Hamilton, Ontario is having a major moment – one that’s lasted for the better half of the past decade. And there's currently no end in sight.

With Toronto’s sky-high real estate prices reaching record highs in recent years (and months), the Hamilton housing market has become a popular option for urbanites seeking both more space and the ability to stretch their precious dollars further.

Recent figures reveal that the once predominantly industrial city of Hamilton is indeed alluring as ever – especially for Toronto dwellers.

A new fall outlook from RE/MAX suggests that the Hamilton-Burlington housing market has made a strong comeback after an inevitable decline in activity at the onset of COVID-19 that characterized the Canadian real estate market from coast to coast.

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Consistent with most of the Canadian housing market, the Hamilton-Burlington housing market resurged with a vengeance once the warmer weather rolled in this year. Both regions are experiencing a strong sellers' market, with 80% of available inventory selling out each month.

For anyone who’s eyed Hamilton’s real estate market for some time, this comes as no surprise. Pre-COVID, the recently revamped city’s housing market was red-hot, after experiencing a 10.1% increase in sales, or 12,866 transactions in 2019. At the end of February 2020, the Realtors Association of Hamilton and Burlington (RAHB) reported a 25.5 % spike in the number of sales year-over-year, while the average house price reached $646,667 – an increase of 15.5 % compared to February 2019.

At the onset of the COVID-19 pandemic, RE/MAX reported that Hamilton’s real estate market was characterized by three dominant trends: high demand, moderating affordability, and shrinking supply. Despite the COVID-inspired drop, these are definitely no passing trends.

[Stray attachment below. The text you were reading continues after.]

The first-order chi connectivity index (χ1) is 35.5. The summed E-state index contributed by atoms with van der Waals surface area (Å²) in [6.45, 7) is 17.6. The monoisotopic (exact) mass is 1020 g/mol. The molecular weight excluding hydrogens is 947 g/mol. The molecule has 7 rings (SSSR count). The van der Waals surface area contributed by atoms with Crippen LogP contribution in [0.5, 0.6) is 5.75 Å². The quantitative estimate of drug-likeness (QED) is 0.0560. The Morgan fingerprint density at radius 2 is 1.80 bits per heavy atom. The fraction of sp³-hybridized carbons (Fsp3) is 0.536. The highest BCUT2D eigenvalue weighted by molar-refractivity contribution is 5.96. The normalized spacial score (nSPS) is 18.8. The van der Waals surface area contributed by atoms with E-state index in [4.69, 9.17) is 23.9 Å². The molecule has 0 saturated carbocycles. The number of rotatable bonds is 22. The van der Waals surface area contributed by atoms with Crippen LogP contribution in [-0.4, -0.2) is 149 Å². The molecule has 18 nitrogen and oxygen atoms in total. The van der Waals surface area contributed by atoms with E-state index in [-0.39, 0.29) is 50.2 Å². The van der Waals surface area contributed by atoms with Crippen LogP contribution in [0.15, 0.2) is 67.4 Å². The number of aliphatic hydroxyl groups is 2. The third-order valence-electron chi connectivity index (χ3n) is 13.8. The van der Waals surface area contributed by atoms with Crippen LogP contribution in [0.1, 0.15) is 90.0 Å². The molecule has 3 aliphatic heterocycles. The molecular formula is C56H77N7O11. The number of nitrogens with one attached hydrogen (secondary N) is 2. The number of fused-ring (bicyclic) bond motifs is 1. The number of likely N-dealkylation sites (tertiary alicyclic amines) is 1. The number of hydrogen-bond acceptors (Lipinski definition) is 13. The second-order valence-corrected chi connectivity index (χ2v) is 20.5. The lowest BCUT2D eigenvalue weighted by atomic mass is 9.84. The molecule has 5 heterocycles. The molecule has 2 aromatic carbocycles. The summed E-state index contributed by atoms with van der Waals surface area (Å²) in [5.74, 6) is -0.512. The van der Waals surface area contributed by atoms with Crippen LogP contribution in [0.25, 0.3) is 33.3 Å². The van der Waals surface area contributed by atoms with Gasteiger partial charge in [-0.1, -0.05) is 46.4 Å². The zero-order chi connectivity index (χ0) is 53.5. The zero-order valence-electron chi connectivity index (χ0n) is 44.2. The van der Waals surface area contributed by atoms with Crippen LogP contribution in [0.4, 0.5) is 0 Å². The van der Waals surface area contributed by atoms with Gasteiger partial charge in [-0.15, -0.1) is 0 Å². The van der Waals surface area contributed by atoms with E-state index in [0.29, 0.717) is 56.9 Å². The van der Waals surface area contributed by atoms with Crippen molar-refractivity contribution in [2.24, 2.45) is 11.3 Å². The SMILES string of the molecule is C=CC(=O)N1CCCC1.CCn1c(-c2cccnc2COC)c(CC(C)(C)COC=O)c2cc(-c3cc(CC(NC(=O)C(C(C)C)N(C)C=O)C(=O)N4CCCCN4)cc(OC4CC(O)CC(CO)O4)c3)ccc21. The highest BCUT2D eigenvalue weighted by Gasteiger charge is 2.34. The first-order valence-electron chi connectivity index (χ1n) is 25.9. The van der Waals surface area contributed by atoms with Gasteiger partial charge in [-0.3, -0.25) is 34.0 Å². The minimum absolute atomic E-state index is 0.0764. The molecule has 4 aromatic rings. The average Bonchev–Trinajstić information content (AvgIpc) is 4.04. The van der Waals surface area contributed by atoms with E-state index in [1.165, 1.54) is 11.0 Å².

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“The prices in Hamilton have been increasing for years and continue to climb. For every property that’s for sale in Hamilton, there are more than a few interested parties,” says Chris Maynard, a RE/MAX agent who specializes in the region. “Almost all of the sales – both purchases and selling – I’ve done in Hamilton result in multiple offers. Almost every time we see a record for a street at the office, we’ve given up being surprised at the price.”

Many of Maynard’s first-time Hamilton homebuyers have roots in Toronto, he says, and are drawn to the rapidly growing urban core of the city. “I think downtown Hamilton is one of the most exciting places in the country,” says Maynard. From shiny new gallery spaces, to restaurants that rival those in Toronto, there’s a new appeal to downtown Hamilton amongst the urban set.

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While most former Toronto residents arrive in Hamilton with big plans to maintain their Toronto lifestyles, this often changes, says Maynard. “When I place people here, they always tell me at the start that they want to maintain their Toronto careers and subsequent commute,” he says. “When I come back a couple of years later, if it’s a couple, usually one person now has a local job, and sometimes both of them do.”

With the dissolution of the office thanks to COVID-19 – for some companies, permanently – Hamilton is more appealing than ever for Toronto residents, especially with a tedious commute removed from the equation. Not only is it more affordable to score a single family home at a time when space has taken on new value, the region offers no shortage of opportunities to connect with nature thanks to the nearby Bruce Trail and over 100 waterfalls.

Indeed, the recent figures reveal that the luxury real estate markets in Hamilton and Burlington remain strong, with increasing interest coming from buyers in Peel Region and Toronto.

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The move away from the office is reflected in new “must-haves” for prospective Hamilton homebuyers. “What I’m seeing now are people looking for properties with another room that can be used as an office,” says Maynard. “I’ve worked with a number of people in the past couple of months where – if there were two people purchasing together – both want to make sure that they have a real office space, not just a laptop stuck at the end of the kitchen table. There is also a brand-new discussion surrounding Zoom calls in terms of space-related considerations.”

According to Maynard, buyers from Toronto are both confident in the Hamilton housing market, and well organized in their ability to enter the market. “The people I’m meeting from Toronto don’t have any concern of a much-discussed ‘downturn,’” he says. “They aren’t worried they are going to sell for less.”

According to RE/MAX’s fall outlook, it is expected that the Hamilton-Burlington housing market will experience an average price increase of 3 to 4% for the remainder of the year.

So, there’s really no better time than the present to consider scoring a piece of what’s affectionately known as “The Hammer.”

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